Addiction Interventions

Addiction Interventions

Addiction Treatment Interventions are used to create a structured conversation between loved ones and a person suffering from addiction. This is an activity that takes place after initial conversations or appeals fail to have an effect. Remember, first consult with a doctor or professional that specializes in addiction treatment when scheduling interventions. They will be able to provide a structured setting and addiction treatment services you’ll need during the event.

The purpose of this guide is to explore what an intervention is, how they work, and how to make an intervention more successful.

In the guide below, we’ve outlined many of the basic components that go into a successful intervention. This guide is not an all-inclusive set of material, there are other special needs that may be required for your case. Addiction treatment interventions require a structure to be effective. Be sure to consult with a professional before scheduling an intervention for more information on what will be required.

Drug addiction is treatable. An addiction treatment intervention is one tool you can use to begin the journey to building a foundation for successful sobriety in a loved one.

How do Interventions typically work?

Interventions are not informal events. Great care must be taken to consider who will be attending and how they will engage with each other during the event. The professional you consult with will help you create a plan for how the meeting will take place. Often, this plan will include gathering information about the loved one suffering from addiction and how they’re being affected and affecting others.

Before the meeting, the group attending the meeting should make notes on what they’d like to speak on and ensure the medical professional leading the intervention is aware of the topics and nature of the content that is going to be shared.

During the meeting, members will engage with the loved one suffering from addiction. They will have an opportunity to express their feelings and thoughts on the addiction. Then, ultimately, the loved one will be presented with an option for treatment and asked to commit to that treatment in the moment of the intervention. Each loved one may express consequences that will have to take place if the person suffering from addiction does not accept a treatment option the spot.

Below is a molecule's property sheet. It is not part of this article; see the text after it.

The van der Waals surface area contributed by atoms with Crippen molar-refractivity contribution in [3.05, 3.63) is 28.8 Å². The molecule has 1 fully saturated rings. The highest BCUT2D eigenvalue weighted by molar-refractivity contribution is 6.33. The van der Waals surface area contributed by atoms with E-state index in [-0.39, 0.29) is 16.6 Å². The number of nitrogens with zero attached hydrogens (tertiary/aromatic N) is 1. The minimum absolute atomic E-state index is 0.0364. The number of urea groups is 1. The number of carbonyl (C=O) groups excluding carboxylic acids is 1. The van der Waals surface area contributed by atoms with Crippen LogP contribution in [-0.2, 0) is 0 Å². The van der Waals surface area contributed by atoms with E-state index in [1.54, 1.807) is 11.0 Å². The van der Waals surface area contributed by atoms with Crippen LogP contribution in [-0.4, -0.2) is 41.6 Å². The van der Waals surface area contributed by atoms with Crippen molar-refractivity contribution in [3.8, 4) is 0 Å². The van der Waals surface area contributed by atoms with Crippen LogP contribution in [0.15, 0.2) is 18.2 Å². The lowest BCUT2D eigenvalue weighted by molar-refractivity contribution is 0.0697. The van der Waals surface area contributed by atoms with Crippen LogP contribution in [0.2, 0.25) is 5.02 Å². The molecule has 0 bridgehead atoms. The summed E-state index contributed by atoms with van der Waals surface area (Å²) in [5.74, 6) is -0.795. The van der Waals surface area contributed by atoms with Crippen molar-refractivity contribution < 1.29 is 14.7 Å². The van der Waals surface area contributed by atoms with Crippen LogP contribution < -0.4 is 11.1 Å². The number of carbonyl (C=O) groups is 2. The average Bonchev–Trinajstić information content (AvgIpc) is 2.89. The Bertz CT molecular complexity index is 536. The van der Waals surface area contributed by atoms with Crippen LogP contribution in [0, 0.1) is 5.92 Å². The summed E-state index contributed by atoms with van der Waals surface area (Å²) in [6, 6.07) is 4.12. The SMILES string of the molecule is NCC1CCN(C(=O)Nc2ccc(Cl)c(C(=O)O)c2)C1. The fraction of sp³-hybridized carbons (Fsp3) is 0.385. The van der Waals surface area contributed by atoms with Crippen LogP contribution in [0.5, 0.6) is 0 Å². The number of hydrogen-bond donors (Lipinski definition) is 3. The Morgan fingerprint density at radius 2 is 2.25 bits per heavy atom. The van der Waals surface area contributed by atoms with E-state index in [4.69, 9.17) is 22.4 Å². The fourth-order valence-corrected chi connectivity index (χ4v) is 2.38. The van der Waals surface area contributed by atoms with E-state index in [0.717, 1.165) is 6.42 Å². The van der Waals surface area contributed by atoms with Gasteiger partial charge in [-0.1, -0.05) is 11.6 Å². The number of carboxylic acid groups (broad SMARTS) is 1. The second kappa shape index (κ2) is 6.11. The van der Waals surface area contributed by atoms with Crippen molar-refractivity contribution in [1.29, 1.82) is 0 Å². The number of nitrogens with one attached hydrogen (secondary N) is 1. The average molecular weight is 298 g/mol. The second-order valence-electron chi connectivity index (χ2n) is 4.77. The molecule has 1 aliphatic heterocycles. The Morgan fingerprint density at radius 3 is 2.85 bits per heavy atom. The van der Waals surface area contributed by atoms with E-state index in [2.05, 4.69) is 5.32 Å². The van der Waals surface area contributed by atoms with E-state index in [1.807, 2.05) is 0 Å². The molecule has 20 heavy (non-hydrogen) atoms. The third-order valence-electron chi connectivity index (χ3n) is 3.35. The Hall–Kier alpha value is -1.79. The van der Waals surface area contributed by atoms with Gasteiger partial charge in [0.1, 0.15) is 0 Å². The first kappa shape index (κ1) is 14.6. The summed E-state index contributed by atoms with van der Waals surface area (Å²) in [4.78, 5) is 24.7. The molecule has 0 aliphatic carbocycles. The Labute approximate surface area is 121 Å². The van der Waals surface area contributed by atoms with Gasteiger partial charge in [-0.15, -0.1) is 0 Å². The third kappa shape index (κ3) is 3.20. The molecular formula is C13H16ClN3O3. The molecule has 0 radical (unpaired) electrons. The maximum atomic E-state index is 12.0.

After the meeting, the group that attended the intervention continue to follow up with the loved one to help them avoid relapsing back into previous addiction patterns of behavior. They can assist by presenting opportunities for the loved one to change daily routines and engage with them, rather than activities that serve to enhance the probability of relapsing back into addiction.

Who should be included?

This meeting is going to be very intense for the person suffering from addiction. The people that are included should be ideal candidates to provide a structured support system during and after the intervention. The people included in this group should be people that are loved, have addiction-free lives, and can maintain self-control while engaging in conversation on the topic.

Some people may want to be involved, or you may think should be involved, but they don’t fit the criteria above. In that case, it may be wise to have them write their thoughts down, which can also be shared in the meeting. However, be sure to stick closely to these guidelines, and share everything with the professional facilitating the intervention, to ensure the highest probability of a successful outcome from the event.

What else will help make this successful?

  • Do not try to do this on your own. You may be tempted to try to do this without professional help, but it will be more successful if it is planned by an experience professional.
  • Keep the mood approachable, sincere, and positive. You can not control how the loved one will react to the event, but you can do your best to keep the environment as healthy and positive for the experience as possible.
  • Try a rehearsal session. Ask the intervention professional if you can try to run a practice sessions to help orient everyone that will be attending with what can happen and how to handle those moments. The more prepared you are, the more successful you’ll be.
  • Make sure you ask for your loved one to commit to corrective action. Do not allow them to ‘think about it’. The power of an intervention is in the moment it’s held. It’s important to stick to asking for a clear action to be taken to adjust the current addictive behavior, and to be clear on the consequences if that action is not immediately taken.


It’s best to consult with a professional in the field to help you determine how to best plan and hold your intervention event. Ask them about setting expectations and goals before the event to help hold the addict accountable after the intervention. Remember, drug addiction is treatable. Interventions exist as an option to allow you to help your loved one struggling with addiction to build a foundation to their recovery.